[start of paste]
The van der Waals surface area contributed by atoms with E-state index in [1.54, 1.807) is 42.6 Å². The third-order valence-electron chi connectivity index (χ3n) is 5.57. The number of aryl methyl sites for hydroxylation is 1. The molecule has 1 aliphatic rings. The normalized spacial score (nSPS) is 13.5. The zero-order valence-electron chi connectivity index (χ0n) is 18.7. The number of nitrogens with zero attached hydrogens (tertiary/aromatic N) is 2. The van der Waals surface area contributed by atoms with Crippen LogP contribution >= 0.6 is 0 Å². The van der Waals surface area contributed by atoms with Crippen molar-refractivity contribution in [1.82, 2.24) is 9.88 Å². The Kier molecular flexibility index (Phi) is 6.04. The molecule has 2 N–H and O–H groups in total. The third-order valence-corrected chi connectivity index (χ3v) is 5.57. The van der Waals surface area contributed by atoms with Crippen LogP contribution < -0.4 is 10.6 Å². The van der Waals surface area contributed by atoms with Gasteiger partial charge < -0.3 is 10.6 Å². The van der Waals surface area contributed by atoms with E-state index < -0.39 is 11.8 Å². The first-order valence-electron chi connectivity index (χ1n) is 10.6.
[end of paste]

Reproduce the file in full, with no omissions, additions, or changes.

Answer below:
The van der Waals surface area contributed by atoms with E-state index in [1.54, 1.807) is 42.6 Å². The third-order valence-electron chi connectivity index (χ3n) is 5.57. The number of aryl methyl sites for hydroxylation is 1. The molecule has 1 aliphatic rings. The normalized spacial score (nSPS) is 13.5. The zero-order valence-electron chi connectivity index (χ0n) is 18.7. The number of nitrogens with zero attached hydrogens (tertiary/aromatic N) is 2. The van der Waals surface area contributed by atoms with Crippen LogP contribution >= 0.6 is 0 Å². The van der Waals surface area contributed by atoms with Crippen molar-refractivity contribution in [1.82, 2.24) is 9.88 Å². The Kier molecular flexibility index (Phi) is 6.04. The molecule has 2 N–H and O–H groups in total. The third-order valence-corrected chi connectivity index (χ3v) is 5.57. The van der Waals surface area contributed by atoms with Crippen LogP contribution < -0.4 is 10.6 Å². The van der Waals surface area contributed by atoms with Gasteiger partial charge < -0.3 is 10.6 Å². The van der Waals surface area contributed by atoms with E-state index < -0.39 is 11.8 Å². The first-order valence-electron chi connectivity index (χ1n) is 10.6.